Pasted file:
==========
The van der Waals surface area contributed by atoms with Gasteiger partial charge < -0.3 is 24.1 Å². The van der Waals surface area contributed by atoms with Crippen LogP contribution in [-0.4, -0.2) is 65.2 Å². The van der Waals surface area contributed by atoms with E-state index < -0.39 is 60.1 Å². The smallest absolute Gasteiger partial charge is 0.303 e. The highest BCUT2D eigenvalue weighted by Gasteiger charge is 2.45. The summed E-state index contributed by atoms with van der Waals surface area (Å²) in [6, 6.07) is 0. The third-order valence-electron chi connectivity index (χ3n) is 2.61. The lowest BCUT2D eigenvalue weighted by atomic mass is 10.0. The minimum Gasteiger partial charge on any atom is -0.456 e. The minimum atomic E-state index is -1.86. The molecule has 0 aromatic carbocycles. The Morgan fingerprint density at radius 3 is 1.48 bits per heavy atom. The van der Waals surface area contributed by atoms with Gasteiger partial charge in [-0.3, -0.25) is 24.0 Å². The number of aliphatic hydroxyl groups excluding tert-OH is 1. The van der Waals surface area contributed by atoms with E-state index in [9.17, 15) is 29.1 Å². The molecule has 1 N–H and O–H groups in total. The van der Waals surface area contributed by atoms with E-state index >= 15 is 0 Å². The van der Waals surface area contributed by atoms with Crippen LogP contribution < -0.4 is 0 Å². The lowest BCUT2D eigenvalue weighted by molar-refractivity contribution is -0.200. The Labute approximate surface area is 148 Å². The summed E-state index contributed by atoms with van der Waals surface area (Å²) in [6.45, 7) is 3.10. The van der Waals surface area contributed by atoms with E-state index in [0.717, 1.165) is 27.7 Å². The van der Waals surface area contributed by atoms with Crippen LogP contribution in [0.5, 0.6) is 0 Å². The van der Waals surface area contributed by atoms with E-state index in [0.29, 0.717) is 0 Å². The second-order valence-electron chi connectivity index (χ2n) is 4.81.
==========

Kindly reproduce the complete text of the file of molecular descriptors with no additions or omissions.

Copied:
The van der Waals surface area contributed by atoms with Gasteiger partial charge < -0.3 is 24.1 Å². The van der Waals surface area contributed by atoms with Crippen LogP contribution in [-0.4, -0.2) is 65.2 Å². The van der Waals surface area contributed by atoms with E-state index < -0.39 is 60.1 Å². The smallest absolute Gasteiger partial charge is 0.303 e. The highest BCUT2D eigenvalue weighted by Gasteiger charge is 2.45. The summed E-state index contributed by atoms with van der Waals surface area (Å²) in [6, 6.07) is 0. The third-order valence-electron chi connectivity index (χ3n) is 2.61. The lowest BCUT2D eigenvalue weighted by atomic mass is 10.0. The minimum Gasteiger partial charge on any atom is -0.456 e. The minimum atomic E-state index is -1.86. The molecule has 0 aromatic carbocycles. The Morgan fingerprint density at radius 3 is 1.48 bits per heavy atom. The van der Waals surface area contributed by atoms with Gasteiger partial charge in [-0.3, -0.25) is 24.0 Å². The number of aliphatic hydroxyl groups excluding tert-OH is 1. The van der Waals surface area contributed by atoms with E-state index in [9.17, 15) is 29.1 Å². The molecule has 1 N–H and O–H groups in total. The van der Waals surface area contributed by atoms with E-state index >= 15 is 0 Å². The van der Waals surface area contributed by atoms with Crippen LogP contribution < -0.4 is 0 Å². The lowest BCUT2D eigenvalue weighted by molar-refractivity contribution is -0.200. The Labute approximate surface area is 148 Å². The summed E-state index contributed by atoms with van der Waals surface area (Å²) in [6.45, 7) is 3.10. The van der Waals surface area contributed by atoms with E-state index in [0.717, 1.165) is 27.7 Å². The van der Waals surface area contributed by atoms with Crippen LogP contribution in [0.5, 0.6) is 0 Å². The van der Waals surface area contributed by atoms with E-state index in [0.29, 0.717) is 0 Å². The second-order valence-electron chi connectivity index (χ2n) is 4.81.